Lessons by a Rose

The six weeks that I went by myself through Europe is when I transitioned into adulthood. Never before had I gone so long away from my family, and I realized the impact it had on my ability to see myself as a real person. No one else spoke on my behalf but me for once, and I was fascinated by myself for having adult conversations. I was impressed with myself for doing so in French no less, but just as much if not more so in Germany with P. She knew me when I was a child, so it was more empowering to me to speak without my mother present. I realize at this moment that what I was experiencing was a degree of inhibition for the first time.

One of our conversations turned to literature, stemming from a quote she made that went over my head. She was astonished the “The Little Prince” wasn’t a mandatory read in the states, it was such a classic! And she told me it was available in French, German, and English on Amazon and continued to speak highly of it.

Shortly after I returned home to the States, an unexpected package arrived for me. P had sent me a copy of “The Little Prince”, and I sat down that moment to read the slender book. It’s a sentimental story about the integrity of being a child, which made it ironic for me to fall in love with it at the turn of adulthood.

Now a mother myself, I look back on my childhood to see the ways it influences the way I raise my children. Oddly I don’t remember a lot of it anymore, as a result of trying to leave it behind me and build myself back up. I consider regretting it now that I’m a writer, since many argue that one of the intentions of writing pertains to emotion and experiences and I’ve deliberately buried mine deep. I wrestle with this when working on my novel I first conceived over a decade ago to relieve the stress from being abused. In my research I came to the conclusion that Anakin (my father) is a narcissist, so I’m something they call an Adult Child Of Narcissist(s). One of the most dangerous aspects of this kind of abuse is that it is interpreted as normal by the victim and the abuser, but is hidden from the outsider.

I intended to work on my story more before Alice asked me to look after the babies. I had Ginger, Gaston, and Guinevere gathered in the same room and wondered how to use my time besides getting things done. Guinevere pointed at my laptop and asked, “movie?” I figured it was adequate research to watch something from Netflix. Bailey informed me that “The Little Prince” is available, remembering that I had the book and tried reading it to her one time. I was eager to see what they did with this classic.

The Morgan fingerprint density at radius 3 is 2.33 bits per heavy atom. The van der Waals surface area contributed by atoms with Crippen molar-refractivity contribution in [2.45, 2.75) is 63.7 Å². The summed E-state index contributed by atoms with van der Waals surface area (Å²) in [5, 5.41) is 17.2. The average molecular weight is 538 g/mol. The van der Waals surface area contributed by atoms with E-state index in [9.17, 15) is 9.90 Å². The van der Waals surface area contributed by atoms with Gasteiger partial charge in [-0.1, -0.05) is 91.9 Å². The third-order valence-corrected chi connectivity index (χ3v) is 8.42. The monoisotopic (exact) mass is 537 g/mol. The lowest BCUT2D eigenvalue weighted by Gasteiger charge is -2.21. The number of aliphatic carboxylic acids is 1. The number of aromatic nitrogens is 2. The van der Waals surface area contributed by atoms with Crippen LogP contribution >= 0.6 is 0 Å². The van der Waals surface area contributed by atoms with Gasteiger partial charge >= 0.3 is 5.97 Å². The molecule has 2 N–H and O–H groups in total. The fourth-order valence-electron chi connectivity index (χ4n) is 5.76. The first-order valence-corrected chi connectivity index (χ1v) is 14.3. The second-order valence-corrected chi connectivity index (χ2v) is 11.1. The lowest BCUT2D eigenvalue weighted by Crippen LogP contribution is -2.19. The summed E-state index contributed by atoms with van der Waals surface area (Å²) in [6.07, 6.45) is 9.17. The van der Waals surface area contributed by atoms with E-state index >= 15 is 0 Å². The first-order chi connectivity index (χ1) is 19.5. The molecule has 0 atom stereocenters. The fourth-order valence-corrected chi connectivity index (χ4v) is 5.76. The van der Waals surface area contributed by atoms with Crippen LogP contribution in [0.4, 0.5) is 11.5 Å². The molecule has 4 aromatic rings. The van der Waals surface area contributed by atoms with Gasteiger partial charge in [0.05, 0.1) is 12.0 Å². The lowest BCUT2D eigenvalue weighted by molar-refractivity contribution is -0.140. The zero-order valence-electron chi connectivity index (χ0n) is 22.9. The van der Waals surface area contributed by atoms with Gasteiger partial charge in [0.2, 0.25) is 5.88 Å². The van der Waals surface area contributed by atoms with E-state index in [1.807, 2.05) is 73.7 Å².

I used to not be sentimental. I don’t know if I was emotional from my research or if the sentiment of the story seized me, but I had tears in my eyes through the entire movie. I meditated on it each time we paused it (life happens when you have kids) and came to be more and more enlightened. For starters, the heroine’s mother shows narcissistic tendencies: lives vicariously through the child, controlling the child’s schedule, giving the child value based off of his/her accomplishments, isolating the child. Secondly, the comparison of children and adults is made often, and frequently in conjunction with the phrase, “growing up is not the problem. Forgetting is.” Initially it’s clear that they are referencing the innocence of childhood before the corruption of the world- don’t forget, stay true to the “inner child”. And then it clicked for me- forgetting in general can be a problem. After all, that was the obstacle in accomplishing my goal of writing this story with truth and purpose was to communicate the trauma of what I went through while still giving myself a happy ending I dreamt up in my youth.

My past includes my experiences, even the bad ones, and I think I have accepted that. In my present I can give my children the childhood they deserve, and I can protect the future by reaching those living my past now.

P is the one I came out to by email and said she would respond when she had more time, but I have yet to hear from her. As she hasn’t disrespected me, I feel no ill toward her, and am still eager to hear  back.